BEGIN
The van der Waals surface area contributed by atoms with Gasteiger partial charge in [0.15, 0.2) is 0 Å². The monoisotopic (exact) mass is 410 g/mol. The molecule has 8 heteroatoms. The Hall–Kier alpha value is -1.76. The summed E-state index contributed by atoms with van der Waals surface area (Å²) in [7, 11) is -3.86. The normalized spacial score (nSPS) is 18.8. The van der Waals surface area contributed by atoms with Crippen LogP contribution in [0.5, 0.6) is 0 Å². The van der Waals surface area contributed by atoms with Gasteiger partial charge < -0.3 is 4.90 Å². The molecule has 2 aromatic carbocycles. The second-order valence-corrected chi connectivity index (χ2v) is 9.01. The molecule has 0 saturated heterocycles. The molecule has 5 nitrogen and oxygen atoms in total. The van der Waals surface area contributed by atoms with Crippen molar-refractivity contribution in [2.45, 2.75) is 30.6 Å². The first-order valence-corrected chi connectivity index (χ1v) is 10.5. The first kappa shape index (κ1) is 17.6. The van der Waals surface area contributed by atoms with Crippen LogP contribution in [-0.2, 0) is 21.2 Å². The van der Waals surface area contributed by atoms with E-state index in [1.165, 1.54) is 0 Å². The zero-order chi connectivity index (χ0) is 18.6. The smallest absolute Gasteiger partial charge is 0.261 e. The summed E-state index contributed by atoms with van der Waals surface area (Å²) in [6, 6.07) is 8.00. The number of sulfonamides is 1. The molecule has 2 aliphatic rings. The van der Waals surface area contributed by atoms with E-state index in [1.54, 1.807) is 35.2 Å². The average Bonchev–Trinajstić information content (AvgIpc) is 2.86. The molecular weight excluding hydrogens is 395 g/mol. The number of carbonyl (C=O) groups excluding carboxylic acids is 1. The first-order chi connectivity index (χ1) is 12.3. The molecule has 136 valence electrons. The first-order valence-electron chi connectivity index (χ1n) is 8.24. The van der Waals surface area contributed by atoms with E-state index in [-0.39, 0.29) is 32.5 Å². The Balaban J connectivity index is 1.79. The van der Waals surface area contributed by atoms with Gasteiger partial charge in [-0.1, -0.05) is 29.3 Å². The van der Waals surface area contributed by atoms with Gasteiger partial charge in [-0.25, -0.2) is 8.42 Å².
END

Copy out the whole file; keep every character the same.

The van der Waals surface area contributed by atoms with Gasteiger partial charge in [0.15, 0.2) is 0 Å². The monoisotopic (exact) mass is 410 g/mol. The molecule has 8 heteroatoms. The Hall–Kier alpha value is -1.76. The summed E-state index contributed by atoms with van der Waals surface area (Å²) in [7, 11) is -3.86. The normalized spacial score (nSPS) is 18.8. The van der Waals surface area contributed by atoms with Crippen LogP contribution in [0.5, 0.6) is 0 Å². The van der Waals surface area contributed by atoms with Gasteiger partial charge < -0.3 is 4.90 Å². The molecule has 2 aromatic carbocycles. The second-order valence-corrected chi connectivity index (χ2v) is 9.01. The molecule has 0 saturated heterocycles. The molecule has 5 nitrogen and oxygen atoms in total. The van der Waals surface area contributed by atoms with Crippen molar-refractivity contribution in [2.45, 2.75) is 30.6 Å². The first-order valence-corrected chi connectivity index (χ1v) is 10.5. The first kappa shape index (κ1) is 17.6. The van der Waals surface area contributed by atoms with Crippen LogP contribution in [-0.2, 0) is 21.2 Å². The van der Waals surface area contributed by atoms with E-state index in [1.165, 1.54) is 0 Å². The zero-order chi connectivity index (χ0) is 18.6. The smallest absolute Gasteiger partial charge is 0.261 e. The summed E-state index contributed by atoms with van der Waals surface area (Å²) in [6, 6.07) is 8.00. The number of sulfonamides is 1. The molecule has 2 aliphatic rings. The van der Waals surface area contributed by atoms with E-state index in [1.54, 1.807) is 35.2 Å². The average Bonchev–Trinajstić information content (AvgIpc) is 2.86. The molecular weight excluding hydrogens is 395 g/mol. The number of carbonyl (C=O) groups excluding carboxylic acids is 1. The first-order chi connectivity index (χ1) is 12.3. The molecule has 136 valence electrons. The first-order valence-electron chi connectivity index (χ1n) is 8.24. The van der Waals surface area contributed by atoms with E-state index in [-0.39, 0.29) is 32.5 Å². The Balaban J connectivity index is 1.79. The van der Waals surface area contributed by atoms with Gasteiger partial charge in [-0.1, -0.05) is 29.3 Å². The van der Waals surface area contributed by atoms with Gasteiger partial charge in [-0.25, -0.2) is 8.42 Å².